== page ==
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The strength of Interrogations is that it teeters on an ethical dilemma: should Weber have been present? In attendance, was Weber complicit? Are his photographs further abuse and violation?
The answers are also easier to find than we might think.
I’d argue Weber’s presence had little to no effect on the behaviours of the interviewers. Given the time he spent in interrogation rooms (evidenced by 51 portraits no less) I’m inclined to subscribe to the reasoning that eventually a photographer’s presence is taken for granted/forgotten and behaviour is less and less effected by the camera-wielding observer.
Diane Smyth, for BJP, describes the interrogations as violating theatre, “Igor and his partners play good cop, bad cop (“or actually, really bad cop, and bad cop”), using threats and intimidation to break the suspects they are questioning in the seemingly anodyne pink room.” Weber sat in the stalls, watching.
One presumes that if Weber’s attendance did alter activities it was to lessen the abuse, not escalate it?
When we are faced with decidedly uncomfortable (abusive) scenes in photography, we cannot help ourselves but to think of the photographer as in some way complicit. This is a sure way to derail inquiry; it is an emotional response that centres on the act of photography instead of the subject. As Susie Linfield lays out in The Cruel Radiance, photography of atrocity can as easily provide an opportunity to dismiss the act, distance ourselves from the images, and move away from topic at hand.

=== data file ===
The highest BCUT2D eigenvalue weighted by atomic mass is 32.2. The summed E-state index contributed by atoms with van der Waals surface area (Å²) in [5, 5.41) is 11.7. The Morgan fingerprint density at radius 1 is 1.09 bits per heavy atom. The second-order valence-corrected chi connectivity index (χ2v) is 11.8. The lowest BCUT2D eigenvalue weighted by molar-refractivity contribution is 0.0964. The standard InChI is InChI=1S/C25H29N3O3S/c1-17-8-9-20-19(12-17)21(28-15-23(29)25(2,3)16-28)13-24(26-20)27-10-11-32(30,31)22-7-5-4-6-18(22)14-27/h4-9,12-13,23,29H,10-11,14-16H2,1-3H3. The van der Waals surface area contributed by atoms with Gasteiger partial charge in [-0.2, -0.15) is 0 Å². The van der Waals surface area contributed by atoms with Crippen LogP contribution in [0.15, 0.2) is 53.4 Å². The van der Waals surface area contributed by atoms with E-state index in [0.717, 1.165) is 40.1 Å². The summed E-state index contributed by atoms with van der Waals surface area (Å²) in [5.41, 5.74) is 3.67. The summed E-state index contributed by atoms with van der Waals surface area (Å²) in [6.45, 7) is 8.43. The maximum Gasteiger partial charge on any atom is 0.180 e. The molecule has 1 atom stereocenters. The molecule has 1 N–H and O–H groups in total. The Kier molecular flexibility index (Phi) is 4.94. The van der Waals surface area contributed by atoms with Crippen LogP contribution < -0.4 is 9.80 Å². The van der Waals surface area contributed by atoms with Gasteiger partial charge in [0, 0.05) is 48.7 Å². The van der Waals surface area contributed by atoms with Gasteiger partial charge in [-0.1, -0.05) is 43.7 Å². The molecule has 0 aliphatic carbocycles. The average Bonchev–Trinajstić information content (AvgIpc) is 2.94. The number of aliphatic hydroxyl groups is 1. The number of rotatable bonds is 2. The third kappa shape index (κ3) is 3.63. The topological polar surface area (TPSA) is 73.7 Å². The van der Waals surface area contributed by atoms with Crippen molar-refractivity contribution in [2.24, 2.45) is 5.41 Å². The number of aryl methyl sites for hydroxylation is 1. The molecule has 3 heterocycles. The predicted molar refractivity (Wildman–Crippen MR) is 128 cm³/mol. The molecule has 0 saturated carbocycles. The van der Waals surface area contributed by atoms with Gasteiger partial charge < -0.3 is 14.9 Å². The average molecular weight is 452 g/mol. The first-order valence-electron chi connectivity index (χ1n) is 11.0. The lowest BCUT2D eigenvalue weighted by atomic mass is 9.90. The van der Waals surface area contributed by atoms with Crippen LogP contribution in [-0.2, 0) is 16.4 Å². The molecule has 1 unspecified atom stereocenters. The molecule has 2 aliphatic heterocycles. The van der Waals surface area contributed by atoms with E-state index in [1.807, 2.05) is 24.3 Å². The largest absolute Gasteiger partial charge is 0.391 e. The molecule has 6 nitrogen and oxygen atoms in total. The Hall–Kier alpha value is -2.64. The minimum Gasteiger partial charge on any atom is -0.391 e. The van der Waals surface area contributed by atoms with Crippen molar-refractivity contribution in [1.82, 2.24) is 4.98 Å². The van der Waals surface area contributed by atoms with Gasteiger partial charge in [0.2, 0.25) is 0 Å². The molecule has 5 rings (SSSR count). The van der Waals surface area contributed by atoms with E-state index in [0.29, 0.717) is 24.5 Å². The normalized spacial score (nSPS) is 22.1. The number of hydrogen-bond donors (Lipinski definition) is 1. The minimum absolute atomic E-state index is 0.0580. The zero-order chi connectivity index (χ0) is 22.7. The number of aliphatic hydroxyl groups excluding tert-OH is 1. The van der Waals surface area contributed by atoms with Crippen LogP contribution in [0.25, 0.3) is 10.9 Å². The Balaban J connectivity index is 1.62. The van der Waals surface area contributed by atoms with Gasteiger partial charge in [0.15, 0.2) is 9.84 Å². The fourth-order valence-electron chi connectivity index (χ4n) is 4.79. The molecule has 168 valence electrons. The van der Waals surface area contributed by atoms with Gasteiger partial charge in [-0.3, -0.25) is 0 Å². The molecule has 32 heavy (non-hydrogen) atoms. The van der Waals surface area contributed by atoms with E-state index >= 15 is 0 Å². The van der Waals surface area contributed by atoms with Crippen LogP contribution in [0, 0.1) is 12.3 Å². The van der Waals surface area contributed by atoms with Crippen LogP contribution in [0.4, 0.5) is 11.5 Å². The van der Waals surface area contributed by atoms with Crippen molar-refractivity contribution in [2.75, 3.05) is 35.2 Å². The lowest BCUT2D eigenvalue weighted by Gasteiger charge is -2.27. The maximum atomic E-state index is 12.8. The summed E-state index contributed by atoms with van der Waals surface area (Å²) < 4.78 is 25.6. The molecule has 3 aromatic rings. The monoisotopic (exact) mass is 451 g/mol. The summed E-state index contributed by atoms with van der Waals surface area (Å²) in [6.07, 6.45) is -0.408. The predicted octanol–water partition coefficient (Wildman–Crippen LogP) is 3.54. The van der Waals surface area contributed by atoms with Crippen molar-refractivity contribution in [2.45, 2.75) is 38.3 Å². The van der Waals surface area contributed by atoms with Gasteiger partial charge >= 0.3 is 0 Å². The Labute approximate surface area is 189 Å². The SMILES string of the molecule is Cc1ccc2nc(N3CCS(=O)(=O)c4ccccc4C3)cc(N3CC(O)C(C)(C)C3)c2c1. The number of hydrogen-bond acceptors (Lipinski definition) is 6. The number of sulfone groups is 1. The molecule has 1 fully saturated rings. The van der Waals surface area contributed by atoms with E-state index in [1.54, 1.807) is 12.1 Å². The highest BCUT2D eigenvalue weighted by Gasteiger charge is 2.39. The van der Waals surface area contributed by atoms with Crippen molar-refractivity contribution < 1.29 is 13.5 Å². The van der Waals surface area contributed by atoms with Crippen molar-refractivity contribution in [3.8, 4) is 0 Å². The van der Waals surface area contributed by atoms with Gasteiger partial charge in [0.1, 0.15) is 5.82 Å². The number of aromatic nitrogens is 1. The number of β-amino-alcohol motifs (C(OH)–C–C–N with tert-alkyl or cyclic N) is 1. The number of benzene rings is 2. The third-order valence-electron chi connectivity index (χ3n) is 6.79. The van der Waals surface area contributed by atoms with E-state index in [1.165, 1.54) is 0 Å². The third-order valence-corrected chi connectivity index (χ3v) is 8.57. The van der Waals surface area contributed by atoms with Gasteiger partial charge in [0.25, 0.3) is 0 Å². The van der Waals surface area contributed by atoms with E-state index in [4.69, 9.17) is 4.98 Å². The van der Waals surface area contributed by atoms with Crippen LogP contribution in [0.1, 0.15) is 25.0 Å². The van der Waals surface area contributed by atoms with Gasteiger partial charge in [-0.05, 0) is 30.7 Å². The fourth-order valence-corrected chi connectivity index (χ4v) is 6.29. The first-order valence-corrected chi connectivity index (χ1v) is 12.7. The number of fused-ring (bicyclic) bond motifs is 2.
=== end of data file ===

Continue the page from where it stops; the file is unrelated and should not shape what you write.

Weber’s work is in our face, but that doesn’t mean we should turn away. An illustrated prologue of Weber’s six years in the former Soviet provide some context for Interrogations. These darker, exploratory more ambiguous images temper a presumption that Interrogations was a smash-and-grab job; we know Weber spent years in the region and that he built-up to this particular project.
Similarly, Weber’s essay, ‘Confessions’ and Larry Frolick’s epilogue provide insight into living within the milieu of policing, crime and punishment in Russia and Ukraine. These elements of the book together provide opportunities for us to enter into the complex society in which Weber lived and worked.
Bluntly put, the superimposed dilemma of a photographer’s ethics are the least of the concerns for the people in the region and in Weber’s photographs.
Weber provides no caption information for his subjects. Did he ever have access to it?
In his brief essay, Weber is aware of his role as photographer within a web of power (with a capital P); how else would he be granted entry to interrogation rooms? Weber puts the meaning of his photographs not fully on the lives of his unknown subjects, but in the context of institutional power.
“We do know that Power is dangerous and exhilarating,” says Weber in the book’s essay, “It expands in proportion to its invisibility.”
With that, instead of asking what does it mean for a photographer to witness institutional abuse, we should be asking what does it mean when there is no witness, photographer or otherwise?
Interrogations, (160 pages) by Donald Weber (2011)
Published by Schilt, Amsterdam.
Designed by Teun van der Heijden of Heijdens Karwei, Amsterdam.
Printed by Wachter GmbH, in Bönnigheim, Baden-Württemberg, Germany.
Distributed by Thames & Hudson worldwide. Distributed by Ingram in North America.